It has a total length of 4.350 km, of which 3,101 km are within China.  The Pearl River is the largest river in south China, with a total length of 2.214 km.  In addition to those endowed by nature, China has a famous man-made river - the Grand Canal, running from Beijing in the north to Hangzhou in the south.  Work first began on the Grand Canal as early as in the fifth century B.C.

It links five major rivers - the Haihe, Yellow, Huaihe, Yangtze and Qiantang.  With a total length of 1,801 km, the Grand Canal is the longest as well as the oldest man-made waterway in the world.

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CLIMATE

China has a marked continental monsoonal climate characterized by great variety.  Northerly winds prevail in winter, while southerly winds reign in summer.  The four seasons are quite distinct.  The rainy season coincides with the hot season.

 From September to April the following year, the dry and cold winter monsoons from Siberia and Mongolia in the north gradually become weak as they reach the southern part of the country, resulting in cold and dry winters and great differences in temperature.  The cold summer monsoons last from April to September.

The warm and moist summer monsoons from the oceans bring abundant rainfall and high temperatures, with little difference in temperature between the south and the north.  China's complex and varied climate results in a great variety of temperature belts, and dry and moist zones.

In terms of temperature, the nation can be sectored from the south to north into equatorial, tropical, sub-tropical, warm-temperate, temperate, and cold-temperate zones; in terms of moisture, it can be sectored from southeast to northwest into humid (32 percent of land area), semi0humid (15 percent), semi-arid (22 percent) and arid zones (31 percent).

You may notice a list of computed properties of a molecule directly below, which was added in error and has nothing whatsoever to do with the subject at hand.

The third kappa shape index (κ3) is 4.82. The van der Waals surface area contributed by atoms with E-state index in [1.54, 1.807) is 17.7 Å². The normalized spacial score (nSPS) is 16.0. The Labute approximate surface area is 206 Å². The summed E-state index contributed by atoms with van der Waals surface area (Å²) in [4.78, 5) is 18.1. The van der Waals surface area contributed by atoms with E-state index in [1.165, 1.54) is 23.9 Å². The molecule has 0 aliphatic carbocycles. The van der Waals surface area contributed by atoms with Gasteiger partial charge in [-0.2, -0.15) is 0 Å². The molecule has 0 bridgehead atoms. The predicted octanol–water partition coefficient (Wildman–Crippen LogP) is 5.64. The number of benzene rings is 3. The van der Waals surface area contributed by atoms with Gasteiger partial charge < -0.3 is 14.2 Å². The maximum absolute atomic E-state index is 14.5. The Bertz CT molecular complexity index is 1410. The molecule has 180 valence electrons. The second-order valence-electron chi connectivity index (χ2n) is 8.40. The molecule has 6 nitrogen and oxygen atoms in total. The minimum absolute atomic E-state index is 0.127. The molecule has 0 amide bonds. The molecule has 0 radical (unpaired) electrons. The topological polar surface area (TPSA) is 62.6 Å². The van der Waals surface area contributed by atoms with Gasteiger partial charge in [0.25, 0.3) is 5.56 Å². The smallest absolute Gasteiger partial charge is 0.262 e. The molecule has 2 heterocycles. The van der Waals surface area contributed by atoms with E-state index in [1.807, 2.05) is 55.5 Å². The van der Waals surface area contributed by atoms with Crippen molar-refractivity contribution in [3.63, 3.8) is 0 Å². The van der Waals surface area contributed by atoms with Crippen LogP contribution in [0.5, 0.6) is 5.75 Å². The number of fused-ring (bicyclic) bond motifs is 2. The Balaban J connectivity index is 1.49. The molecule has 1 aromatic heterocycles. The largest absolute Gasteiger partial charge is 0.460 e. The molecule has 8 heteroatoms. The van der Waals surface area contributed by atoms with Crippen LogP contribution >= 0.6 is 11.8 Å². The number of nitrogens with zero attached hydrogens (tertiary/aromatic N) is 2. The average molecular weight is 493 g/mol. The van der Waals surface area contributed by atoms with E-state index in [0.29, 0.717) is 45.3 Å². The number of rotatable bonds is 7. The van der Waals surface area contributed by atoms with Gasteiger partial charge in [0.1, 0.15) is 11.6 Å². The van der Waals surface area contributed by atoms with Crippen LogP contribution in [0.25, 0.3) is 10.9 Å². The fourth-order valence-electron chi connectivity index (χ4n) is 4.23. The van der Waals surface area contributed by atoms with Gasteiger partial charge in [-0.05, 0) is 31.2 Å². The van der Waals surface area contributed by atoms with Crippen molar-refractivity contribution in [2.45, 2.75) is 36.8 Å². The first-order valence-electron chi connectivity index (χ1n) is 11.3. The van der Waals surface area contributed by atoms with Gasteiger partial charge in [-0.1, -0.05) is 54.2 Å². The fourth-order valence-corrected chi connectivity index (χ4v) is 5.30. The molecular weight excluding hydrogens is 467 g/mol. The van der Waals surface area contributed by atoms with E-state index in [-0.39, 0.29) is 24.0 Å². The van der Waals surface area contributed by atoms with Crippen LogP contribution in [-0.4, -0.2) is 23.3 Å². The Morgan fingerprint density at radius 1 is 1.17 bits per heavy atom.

LAND AND MINERAL RESOURCES

The composition and distribution of China's land resources have three major characteristics: (1) variety in type- cultivated land, forests, grasslands, deserts and tide-land; (2) many more mountains and plateaus than flatlands and basins; (3) unbalanced distribution: farmland mainly concentrated in the east, grasslands largely in the west and north, and forests mostly in the far northeast and southwest.

In China today, 108 million ha of land are cultivated, mainly in the Northeast Plain, the North China Plain, the Middle-Lower Yangtze Plain, the Pearl River Delta Plain and the Sichuan Basin.  The fertile black soil of the Northeast Plain is ideal for growing wheat, corn, sorghum, soybeans, flax and sugar beets.

The deep, brown topsoil of the North China Plain in planted with wheat, corn, millet, sorghum and cotton.  The Middle-Lower Yangtze Plain's many lakes and rivers make is particularly suitable for paddy rice and freshwater fish, hence its designation of "land of fish and rice."  This area also produces large quantities of tea and silkworms.  The purplish soil of the warm and humid Sichuan Basin is green with crops in all four seasons, including paddy rice, rapeseed and tangerines.